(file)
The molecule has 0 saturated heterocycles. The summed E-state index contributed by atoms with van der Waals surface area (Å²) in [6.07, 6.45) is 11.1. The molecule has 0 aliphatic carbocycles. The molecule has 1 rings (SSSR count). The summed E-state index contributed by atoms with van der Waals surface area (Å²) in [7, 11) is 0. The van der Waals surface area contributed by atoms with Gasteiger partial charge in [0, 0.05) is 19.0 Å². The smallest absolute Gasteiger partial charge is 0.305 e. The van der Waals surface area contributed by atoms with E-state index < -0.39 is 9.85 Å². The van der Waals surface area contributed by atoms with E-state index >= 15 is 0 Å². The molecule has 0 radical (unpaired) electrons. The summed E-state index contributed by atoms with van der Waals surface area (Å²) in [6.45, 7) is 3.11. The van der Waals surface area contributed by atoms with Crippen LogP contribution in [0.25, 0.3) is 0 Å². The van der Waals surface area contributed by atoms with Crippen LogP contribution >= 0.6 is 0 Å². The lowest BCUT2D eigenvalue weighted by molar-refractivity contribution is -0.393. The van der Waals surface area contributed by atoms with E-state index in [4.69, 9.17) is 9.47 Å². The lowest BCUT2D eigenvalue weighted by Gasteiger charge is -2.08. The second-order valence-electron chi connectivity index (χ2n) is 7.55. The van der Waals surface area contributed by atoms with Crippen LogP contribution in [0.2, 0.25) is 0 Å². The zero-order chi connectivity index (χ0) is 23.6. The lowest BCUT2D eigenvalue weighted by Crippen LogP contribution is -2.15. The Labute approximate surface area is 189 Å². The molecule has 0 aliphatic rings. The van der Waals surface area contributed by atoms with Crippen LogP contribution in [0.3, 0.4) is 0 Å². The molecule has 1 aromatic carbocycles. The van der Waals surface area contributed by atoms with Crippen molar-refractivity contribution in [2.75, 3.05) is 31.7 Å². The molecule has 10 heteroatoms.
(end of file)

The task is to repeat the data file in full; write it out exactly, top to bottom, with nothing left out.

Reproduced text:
The molecule has 0 saturated heterocycles. The summed E-state index contributed by atoms with van der Waals surface area (Å²) in [6.07, 6.45) is 11.1. The molecule has 0 aliphatic carbocycles. The molecule has 1 rings (SSSR count). The summed E-state index contributed by atoms with van der Waals surface area (Å²) in [7, 11) is 0. The van der Waals surface area contributed by atoms with Gasteiger partial charge in [0, 0.05) is 19.0 Å². The smallest absolute Gasteiger partial charge is 0.305 e. The van der Waals surface area contributed by atoms with E-state index < -0.39 is 9.85 Å². The van der Waals surface area contributed by atoms with E-state index >= 15 is 0 Å². The molecule has 0 radical (unpaired) electrons. The summed E-state index contributed by atoms with van der Waals surface area (Å²) in [6.45, 7) is 3.11. The van der Waals surface area contributed by atoms with Crippen LogP contribution in [0.25, 0.3) is 0 Å². The van der Waals surface area contributed by atoms with Crippen LogP contribution >= 0.6 is 0 Å². The lowest BCUT2D eigenvalue weighted by molar-refractivity contribution is -0.393. The van der Waals surface area contributed by atoms with E-state index in [4.69, 9.17) is 9.47 Å². The lowest BCUT2D eigenvalue weighted by Gasteiger charge is -2.08. The second-order valence-electron chi connectivity index (χ2n) is 7.55. The van der Waals surface area contributed by atoms with Crippen LogP contribution in [0.2, 0.25) is 0 Å². The zero-order chi connectivity index (χ0) is 23.6. The lowest BCUT2D eigenvalue weighted by Crippen LogP contribution is -2.15. The Labute approximate surface area is 189 Å². The molecule has 0 aliphatic rings. The van der Waals surface area contributed by atoms with Crippen LogP contribution in [0.3, 0.4) is 0 Å². The molecule has 1 aromatic carbocycles. The van der Waals surface area contributed by atoms with Crippen molar-refractivity contribution in [2.75, 3.05) is 31.7 Å². The molecule has 10 heteroatoms.